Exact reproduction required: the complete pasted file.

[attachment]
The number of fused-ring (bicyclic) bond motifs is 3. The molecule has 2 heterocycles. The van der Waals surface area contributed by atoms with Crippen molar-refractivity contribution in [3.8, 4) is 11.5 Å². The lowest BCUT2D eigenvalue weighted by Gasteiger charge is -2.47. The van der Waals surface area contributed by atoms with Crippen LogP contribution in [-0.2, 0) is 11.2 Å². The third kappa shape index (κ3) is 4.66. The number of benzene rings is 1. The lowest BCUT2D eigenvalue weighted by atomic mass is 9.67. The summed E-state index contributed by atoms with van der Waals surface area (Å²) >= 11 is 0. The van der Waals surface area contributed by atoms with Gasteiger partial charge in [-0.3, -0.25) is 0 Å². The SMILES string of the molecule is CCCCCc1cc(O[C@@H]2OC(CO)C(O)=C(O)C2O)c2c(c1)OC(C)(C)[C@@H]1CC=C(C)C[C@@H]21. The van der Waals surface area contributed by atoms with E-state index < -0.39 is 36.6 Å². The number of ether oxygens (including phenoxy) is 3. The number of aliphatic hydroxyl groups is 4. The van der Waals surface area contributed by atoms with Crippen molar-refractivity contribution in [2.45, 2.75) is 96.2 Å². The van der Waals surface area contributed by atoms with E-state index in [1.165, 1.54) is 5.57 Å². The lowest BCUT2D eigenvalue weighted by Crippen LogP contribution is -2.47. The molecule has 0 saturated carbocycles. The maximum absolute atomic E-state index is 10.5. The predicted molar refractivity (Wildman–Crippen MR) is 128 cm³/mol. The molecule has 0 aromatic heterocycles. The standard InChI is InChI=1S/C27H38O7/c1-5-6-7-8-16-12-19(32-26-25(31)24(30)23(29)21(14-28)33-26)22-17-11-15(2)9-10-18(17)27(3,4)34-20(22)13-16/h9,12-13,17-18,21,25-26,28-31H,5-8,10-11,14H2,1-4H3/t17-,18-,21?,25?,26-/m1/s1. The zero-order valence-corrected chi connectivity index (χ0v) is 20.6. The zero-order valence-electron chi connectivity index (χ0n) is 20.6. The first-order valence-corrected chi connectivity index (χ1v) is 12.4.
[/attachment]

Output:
The number of fused-ring (bicyclic) bond motifs is 3. The molecule has 2 heterocycles. The van der Waals surface area contributed by atoms with Crippen molar-refractivity contribution in [3.8, 4) is 11.5 Å². The lowest BCUT2D eigenvalue weighted by Gasteiger charge is -2.47. The van der Waals surface area contributed by atoms with Crippen LogP contribution in [-0.2, 0) is 11.2 Å². The third kappa shape index (κ3) is 4.66. The number of benzene rings is 1. The lowest BCUT2D eigenvalue weighted by atomic mass is 9.67. The summed E-state index contributed by atoms with van der Waals surface area (Å²) >= 11 is 0. The van der Waals surface area contributed by atoms with Gasteiger partial charge in [-0.3, -0.25) is 0 Å². The SMILES string of the molecule is CCCCCc1cc(O[C@@H]2OC(CO)C(O)=C(O)C2O)c2c(c1)OC(C)(C)[C@@H]1CC=C(C)C[C@@H]21. The van der Waals surface area contributed by atoms with E-state index < -0.39 is 36.6 Å². The number of ether oxygens (including phenoxy) is 3. The number of aliphatic hydroxyl groups is 4. The van der Waals surface area contributed by atoms with Crippen molar-refractivity contribution in [2.45, 2.75) is 96.2 Å². The van der Waals surface area contributed by atoms with E-state index in [1.165, 1.54) is 5.57 Å². The lowest BCUT2D eigenvalue weighted by Crippen LogP contribution is -2.47. The molecule has 0 saturated carbocycles. The maximum absolute atomic E-state index is 10.5. The predicted molar refractivity (Wildman–Crippen MR) is 128 cm³/mol. The molecule has 0 aromatic heterocycles. The standard InChI is InChI=1S/C27H38O7/c1-5-6-7-8-16-12-19(32-26-25(31)24(30)23(29)21(14-28)33-26)22-17-11-15(2)9-10-18(17)27(3,4)34-20(22)13-16/h9,12-13,17-18,21,25-26,28-31H,5-8,10-11,14H2,1-4H3/t17-,18-,21?,25?,26-/m1/s1. The zero-order valence-corrected chi connectivity index (χ0v) is 20.6. The zero-order valence-electron chi connectivity index (χ0n) is 20.6. The first-order valence-corrected chi connectivity index (χ1v) is 12.4.